Written by Brian Benedictus.
On May 28th at the Admiralty Shipyards in St. Petersburg, Russia, the last of six Kilo-class diesel electric submarines (SSK) purchased by the government of Vietnam, was laid to complete construction. The vessels, for the People’s Army of Vietnam Navy (VPN) in 2009, are expected to become the capital ships of the PAVN upon their completion and delivery (the third vessel is expected to be delivered to Vietnam in November, with the remaining three expected to be delivered in 2015 and 2016).
Decision makers in Hanoi are certainly not calculating that this platform purchase will give the VPN some level of parity with the China’s People’s Liberation Army Navy (PLAN). It could, however, force China’s hand in showing how far it is willing to escalate its territorial disputes with Vietnam if the territorial disputes are not resolved by the time the vessels enter into active service. Could Vietnam’s imminent acquisition of its remaining vessels be at least partially responsible for Beijing’s seemingly hasty actions to assert its territorial claims in the SCS? It’s plausible. And if there are doubts to the VPN’s potential to effectively utilize a new (but highly outnumbered) Kilo fleet against a much larger and powerful PLAN in the South China Sea region, there shouldn’t be.
Dubbed the “black hole” by the U.S. navy due to its low noise levels, the Kilo –class (Type 636) submarine is capable of performing a wide array of tasks including anti-submarine and anti-ship warfare, as well as reconnaissance and patrolling missions. The vessels are equipped with six 533-mm torpedo tubes, with a capacity of 18 torpedoes or 24 mines. Two of the six tubes are capable of firing remote-controlled torpedoes with very high accuracy. Additionally, the torpedo system has a quick loading device–Taking only 15 seconds to prepare the stand-by torpedo tubes for firing, with the first salvo firing within two minutes of activation, and the second within five minutes. It has also been confirmed that the Kilos will be equipped with the Novator Club-S (SS-N-27) anti-ship cruise missile–code named “sizzler” by NATO, which have a range of 300 kilometers. The vessels will also have the ability to carry antiaircraft missiles as well. While the range of the Kilo is close to 9,700 km, VPN did not opt for the Air Independent Propulsion system that would have permitted extended patrol times. The lack of an AIP may be irrelevant due to the fact that the primary mission of these new subs will likely not take them into distant waters, but into waters that lie in close proximity to home, and even within their own maritime exclusive economic zone (EEZ).
Russia has recently completed upgrades at Vietnam’s Cam Rinh Bay, where the docking of one the newly acquired Kilos has recently been confirmed by satellite imagery. It is from this Bay that the VPN will have close proximity to the disputed waters of the Paracel Islands in the South China Sea (301 nautical miles), as well as being only 440 nautical miles from Sanya port on Hainan Island, a vital facility for the PLAN South Sea Fleet that is China’s closest major port to the South China Sea. The PRC could be facing a scenario in the not-so-distant future where heightened tensions with Vietnam result in VPN Kilos quietly lurking in the waters surrounding Sanya, with the potential to cut off vital PLAN entry points into the SCS, as well as making Chinese vessels near the disputed maritime areas vulnerable to a silent attack. Further complicating matters for the PRC will be the fact that Vietnam’s Kilos could be supported by its other naval vessel acquisitions, as well as Su-30 MK2 and Su-27 fighter aircraft than can reach the Paracel Island vicinity in short order (the PLAAF currently does not have the capability to disperse land based combat aircraft to the Paracel Island area due to the limited range of its fighters). Compounded with the PLAN’s known anti-submarine warfare (ASW) weaknesses, China could be facing a Vietnamese navy with fairly robust anti-access area-denial (A2AD) capabilities.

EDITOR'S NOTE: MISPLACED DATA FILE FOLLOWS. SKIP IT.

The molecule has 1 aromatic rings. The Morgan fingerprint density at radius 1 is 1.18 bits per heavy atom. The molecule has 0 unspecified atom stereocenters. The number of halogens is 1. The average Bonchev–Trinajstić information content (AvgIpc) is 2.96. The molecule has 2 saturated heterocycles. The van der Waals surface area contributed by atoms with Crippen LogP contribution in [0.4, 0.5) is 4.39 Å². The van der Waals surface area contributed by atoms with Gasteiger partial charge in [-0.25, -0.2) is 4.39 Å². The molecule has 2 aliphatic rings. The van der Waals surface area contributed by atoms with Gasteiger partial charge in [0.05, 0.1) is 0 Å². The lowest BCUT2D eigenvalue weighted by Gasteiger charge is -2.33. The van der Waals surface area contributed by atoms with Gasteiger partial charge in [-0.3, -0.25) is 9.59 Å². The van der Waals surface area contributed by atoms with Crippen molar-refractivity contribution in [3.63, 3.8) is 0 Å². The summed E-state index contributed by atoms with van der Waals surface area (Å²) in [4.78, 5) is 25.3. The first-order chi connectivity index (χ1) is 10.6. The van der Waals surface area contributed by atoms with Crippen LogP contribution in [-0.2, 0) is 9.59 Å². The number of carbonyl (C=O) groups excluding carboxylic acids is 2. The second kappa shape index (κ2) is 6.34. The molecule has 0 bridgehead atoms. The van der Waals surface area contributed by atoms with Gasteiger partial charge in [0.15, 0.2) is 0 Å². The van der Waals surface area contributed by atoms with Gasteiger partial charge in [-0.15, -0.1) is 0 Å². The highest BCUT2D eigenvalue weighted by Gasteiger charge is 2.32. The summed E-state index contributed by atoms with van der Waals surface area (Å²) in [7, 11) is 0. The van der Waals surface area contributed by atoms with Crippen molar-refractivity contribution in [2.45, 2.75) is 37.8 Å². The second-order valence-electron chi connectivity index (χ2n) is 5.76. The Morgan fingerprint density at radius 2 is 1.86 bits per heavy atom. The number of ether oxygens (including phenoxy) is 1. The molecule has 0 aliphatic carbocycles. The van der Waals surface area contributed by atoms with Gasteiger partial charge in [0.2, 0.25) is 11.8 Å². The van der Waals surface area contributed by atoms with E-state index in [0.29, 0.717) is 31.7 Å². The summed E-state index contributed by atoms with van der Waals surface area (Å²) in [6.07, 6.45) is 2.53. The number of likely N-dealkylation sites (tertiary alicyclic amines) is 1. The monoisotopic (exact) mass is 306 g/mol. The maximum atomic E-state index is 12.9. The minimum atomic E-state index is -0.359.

Once implemented into Vietnam’s force structure, the vessels will greatly enhance the VPN’s ability to both monitor naval vessels in and around Vietnam’s coastline and claimed maritime areas, as well as serve as a deterrent against an increasingly aggressive Chinese navy. However, before the Vietnamese navy can fully implement the vessels into naval operations, they will need to continue to receive extensive training on how to effectively use the subs (which began late last year with the Indian Navy), likely taking a number of years. Additionally Vietnam will need a substantial learning curve in becoming capable in the constant complex and expensive maintenance that these vessels require. Beijing understands the capabilities of these vessels quite well (it currently possesses two of the same ‘636’ class themselves), and will need to decide if now is the optimal time to aggressively press its territorial claims that it shares with Vietnam, or take a longer-term and less confrontational route; knowing that while there is a quiet but strong faction of the Vietnamese government that advocates close ties with the PRC, it risks facing a more modernized and capable Vietnamese military in the years ahead.
Brian Benedictus is a Washington D.C.-based foreign policy analyst specializing in East Asian security issues. He is also an Asia-Pacific Desk analyst for Wikistrat. Brian owns the blog Warm Oolong Tea.